I'm looking for some fonts that read well vertically. By vertically I mean text that runs at a right angle or perpendicular to the normal left to right. Like the words highlighted in yellow in this image:

enter image description here

The font should be free to use and in a format in which I could add it to an iPhone app which I'm developing.


To clarify, the sample image I have used has nothing to do with my app. It was just a way to illustrate what I mean. So, yes, the font is aliased and is ugly, but it's not what I'm using, so no need to try to improve that.

And I know the iPhone can be easily turned vertically, but my application's main content is viewed horizontally with some text being placed vertically. In other words it will be mixed content that should have vertically running text that is easily readable.

  • Bold Calibri...
    – Dynamic
    Jan 7, 2012 at 16:26
  • 3
    Does readability change when orientation changes? Why not a font that is readable when horizontal?
    – Taj Moore
    Jan 7, 2012 at 20:47
  • 1
    Have you considered a design/layout that does not need vertical text? Jan 8, 2012 at 10:02
  • @Jae: Calibri is not free and requires explicit licensing for embedding in an iPhone app
    – Kit Grose
    Feb 22, 2012 at 16:28
  • Be aware, there are regional variations around vertical text; in the US, UK and Australia (at least) vertical text on book and DVD spines, etc. read top to bottom (since we generally read top to bottom and left to right). In continental Europe, those same spines are generally presented as your proof shows, bottom to top, which allows, e.g., a series of DVDs stacked horizontally (for instance, on a table) to be in order top to bottom with their spines readable and their covers facing up.
    – Kit Grose
    Feb 22, 2012 at 16:32

4 Answers 4


I can't provide a definitive answer, but I can provide a little logic.

When viewing vertical text, you are essentially viewing normal text in an unusual situation, so in order to ease the situation it seems like a good idea to remove typographical cues that make reading in an awkward situation even harder.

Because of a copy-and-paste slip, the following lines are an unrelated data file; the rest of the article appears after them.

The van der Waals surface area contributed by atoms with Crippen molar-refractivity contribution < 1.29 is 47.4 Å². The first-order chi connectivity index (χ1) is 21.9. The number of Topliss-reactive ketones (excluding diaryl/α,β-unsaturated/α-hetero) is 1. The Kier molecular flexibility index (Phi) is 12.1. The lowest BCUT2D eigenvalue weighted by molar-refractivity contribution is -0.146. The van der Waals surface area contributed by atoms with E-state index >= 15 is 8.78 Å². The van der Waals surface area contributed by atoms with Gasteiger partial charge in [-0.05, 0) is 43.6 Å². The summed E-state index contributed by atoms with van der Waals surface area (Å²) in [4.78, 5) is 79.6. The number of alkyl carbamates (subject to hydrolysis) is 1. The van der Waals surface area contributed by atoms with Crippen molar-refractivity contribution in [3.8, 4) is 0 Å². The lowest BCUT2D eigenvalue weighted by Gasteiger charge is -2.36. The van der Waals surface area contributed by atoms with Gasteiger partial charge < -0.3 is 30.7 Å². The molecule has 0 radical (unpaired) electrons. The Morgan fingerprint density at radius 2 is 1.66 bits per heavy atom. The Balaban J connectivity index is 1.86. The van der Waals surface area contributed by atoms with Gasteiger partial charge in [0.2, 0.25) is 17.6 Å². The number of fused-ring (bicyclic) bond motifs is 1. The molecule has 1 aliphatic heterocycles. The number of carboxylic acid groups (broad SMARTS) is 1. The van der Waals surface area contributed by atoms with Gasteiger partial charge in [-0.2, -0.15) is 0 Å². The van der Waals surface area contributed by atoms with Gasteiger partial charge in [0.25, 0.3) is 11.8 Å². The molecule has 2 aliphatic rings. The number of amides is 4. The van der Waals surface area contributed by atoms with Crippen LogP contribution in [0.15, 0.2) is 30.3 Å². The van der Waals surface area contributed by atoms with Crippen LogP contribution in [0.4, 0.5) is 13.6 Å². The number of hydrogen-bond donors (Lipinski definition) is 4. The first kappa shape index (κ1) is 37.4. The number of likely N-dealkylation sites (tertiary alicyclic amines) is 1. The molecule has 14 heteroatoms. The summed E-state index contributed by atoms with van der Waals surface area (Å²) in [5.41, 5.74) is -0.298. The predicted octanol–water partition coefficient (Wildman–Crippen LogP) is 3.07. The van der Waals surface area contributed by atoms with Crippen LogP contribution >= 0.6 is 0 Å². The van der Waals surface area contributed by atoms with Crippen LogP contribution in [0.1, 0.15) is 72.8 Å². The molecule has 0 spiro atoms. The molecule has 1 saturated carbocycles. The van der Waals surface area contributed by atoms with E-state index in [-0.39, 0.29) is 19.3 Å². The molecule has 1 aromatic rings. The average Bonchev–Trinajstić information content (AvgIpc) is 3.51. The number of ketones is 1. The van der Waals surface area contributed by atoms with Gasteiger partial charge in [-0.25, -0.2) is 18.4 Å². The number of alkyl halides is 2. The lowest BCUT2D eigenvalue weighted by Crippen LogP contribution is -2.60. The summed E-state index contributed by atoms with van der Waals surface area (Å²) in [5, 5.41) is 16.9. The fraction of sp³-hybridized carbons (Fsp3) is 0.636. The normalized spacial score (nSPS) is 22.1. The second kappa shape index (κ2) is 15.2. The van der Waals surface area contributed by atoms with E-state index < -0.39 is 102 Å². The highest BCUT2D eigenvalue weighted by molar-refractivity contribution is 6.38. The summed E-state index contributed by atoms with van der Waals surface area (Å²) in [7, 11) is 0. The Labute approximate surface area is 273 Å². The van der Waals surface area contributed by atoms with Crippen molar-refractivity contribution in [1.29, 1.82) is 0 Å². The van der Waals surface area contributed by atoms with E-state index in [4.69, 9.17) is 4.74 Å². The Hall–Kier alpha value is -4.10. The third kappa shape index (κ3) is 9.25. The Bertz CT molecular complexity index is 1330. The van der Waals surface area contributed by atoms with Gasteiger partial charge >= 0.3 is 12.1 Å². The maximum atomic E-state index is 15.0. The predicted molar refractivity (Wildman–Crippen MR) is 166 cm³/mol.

So sans-serif would be a logic first step to removing intricacies and... well...serifs.

However, you should also consider any straight edges at the ends of strokes - these also make oddly oriented text look more different - but if you used a rounded font, the rotational effect is less obvious at the ends of the strokes - essentially because circles look the same at all rotations.

Luke Wrobleski did a poll (July 2010) of peoples's favourite rounded sans-serif fonts and Gotham Rounded and VAG Rounded were easily the most popular.

For the above reasons, and barring someone else finding research to the contrary, I would seriously consider one of those two.

Here is a vertical rendering of the first three from Luke's article above.

enter image description here

  • 3
    The Gotham collection is simply fantastic. But not free.
    – Nic
    Jan 7, 2012 at 20:50
  • 1
    Aaah - and that is a great shame! Jan 7, 2012 at 23:20
  • 1
    Gotham is not only not free, it's not currently available for licensing for embedding.
    – Kit Grose
    Feb 22, 2012 at 16:24

Very interesting question, and it touches some core "low-level" typography principles. So here is an informal insight from what I've learned from own experience.

I would name two important factors here.

  • Fonts which are exploiting variable stroke width and serifs.

So, here it goes directly into one mysteriuos phenomenon which makes text more readable, namely variable stroke width. For example let's take Times New Roman:

enter image description here

As seen the initaial glyph structure has thicker strokes in the direction shown with an arrow (ca. north-west to south-east).